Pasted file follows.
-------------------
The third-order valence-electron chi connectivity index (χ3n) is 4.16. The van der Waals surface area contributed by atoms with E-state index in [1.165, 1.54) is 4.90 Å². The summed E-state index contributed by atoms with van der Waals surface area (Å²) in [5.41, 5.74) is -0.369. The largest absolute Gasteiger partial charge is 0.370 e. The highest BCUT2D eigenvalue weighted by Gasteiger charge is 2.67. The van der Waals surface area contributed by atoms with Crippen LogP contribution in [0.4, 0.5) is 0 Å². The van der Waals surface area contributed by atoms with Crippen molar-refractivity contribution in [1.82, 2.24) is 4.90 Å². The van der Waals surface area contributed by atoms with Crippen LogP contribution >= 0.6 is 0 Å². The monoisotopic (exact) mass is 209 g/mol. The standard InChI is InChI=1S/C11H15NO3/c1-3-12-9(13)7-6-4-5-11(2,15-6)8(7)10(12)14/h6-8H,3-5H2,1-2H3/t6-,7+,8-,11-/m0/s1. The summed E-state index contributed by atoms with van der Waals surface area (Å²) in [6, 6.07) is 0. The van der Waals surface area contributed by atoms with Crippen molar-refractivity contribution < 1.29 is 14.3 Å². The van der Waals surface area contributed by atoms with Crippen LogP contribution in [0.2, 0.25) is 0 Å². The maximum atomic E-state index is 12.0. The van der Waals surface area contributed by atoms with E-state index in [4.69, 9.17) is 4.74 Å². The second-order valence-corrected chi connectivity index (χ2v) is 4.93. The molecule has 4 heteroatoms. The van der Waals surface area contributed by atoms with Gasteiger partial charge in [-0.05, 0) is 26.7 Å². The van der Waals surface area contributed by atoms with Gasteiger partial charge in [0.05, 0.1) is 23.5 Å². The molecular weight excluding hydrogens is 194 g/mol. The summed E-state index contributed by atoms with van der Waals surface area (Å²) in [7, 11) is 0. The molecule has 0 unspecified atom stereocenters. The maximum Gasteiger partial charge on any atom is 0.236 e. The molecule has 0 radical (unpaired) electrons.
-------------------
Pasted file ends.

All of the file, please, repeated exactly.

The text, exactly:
The third-order valence-electron chi connectivity index (χ3n) is 4.16. The van der Waals surface area contributed by atoms with E-state index in [1.165, 1.54) is 4.90 Å². The summed E-state index contributed by atoms with van der Waals surface area (Å²) in [5.41, 5.74) is -0.369. The largest absolute Gasteiger partial charge is 0.370 e. The highest BCUT2D eigenvalue weighted by Gasteiger charge is 2.67. The van der Waals surface area contributed by atoms with Crippen LogP contribution in [0.4, 0.5) is 0 Å². The van der Waals surface area contributed by atoms with Crippen molar-refractivity contribution in [1.82, 2.24) is 4.90 Å². The van der Waals surface area contributed by atoms with Crippen LogP contribution >= 0.6 is 0 Å². The monoisotopic (exact) mass is 209 g/mol. The standard InChI is InChI=1S/C11H15NO3/c1-3-12-9(13)7-6-4-5-11(2,15-6)8(7)10(12)14/h6-8H,3-5H2,1-2H3/t6-,7+,8-,11-/m0/s1. The summed E-state index contributed by atoms with van der Waals surface area (Å²) in [6, 6.07) is 0. The van der Waals surface area contributed by atoms with Crippen molar-refractivity contribution < 1.29 is 14.3 Å². The van der Waals surface area contributed by atoms with Crippen LogP contribution in [0.2, 0.25) is 0 Å². The maximum atomic E-state index is 12.0. The van der Waals surface area contributed by atoms with E-state index in [4.69, 9.17) is 4.74 Å². The second-order valence-corrected chi connectivity index (χ2v) is 4.93. The molecule has 4 heteroatoms. The van der Waals surface area contributed by atoms with Gasteiger partial charge in [-0.05, 0) is 26.7 Å². The van der Waals surface area contributed by atoms with Gasteiger partial charge in [0.05, 0.1) is 23.5 Å². The molecular weight excluding hydrogens is 194 g/mol. The summed E-state index contributed by atoms with van der Waals surface area (Å²) in [7, 11) is 0. The molecule has 0 unspecified atom stereocenters. The maximum Gasteiger partial charge on any atom is 0.236 e. The molecule has 0 radical (unpaired) electrons.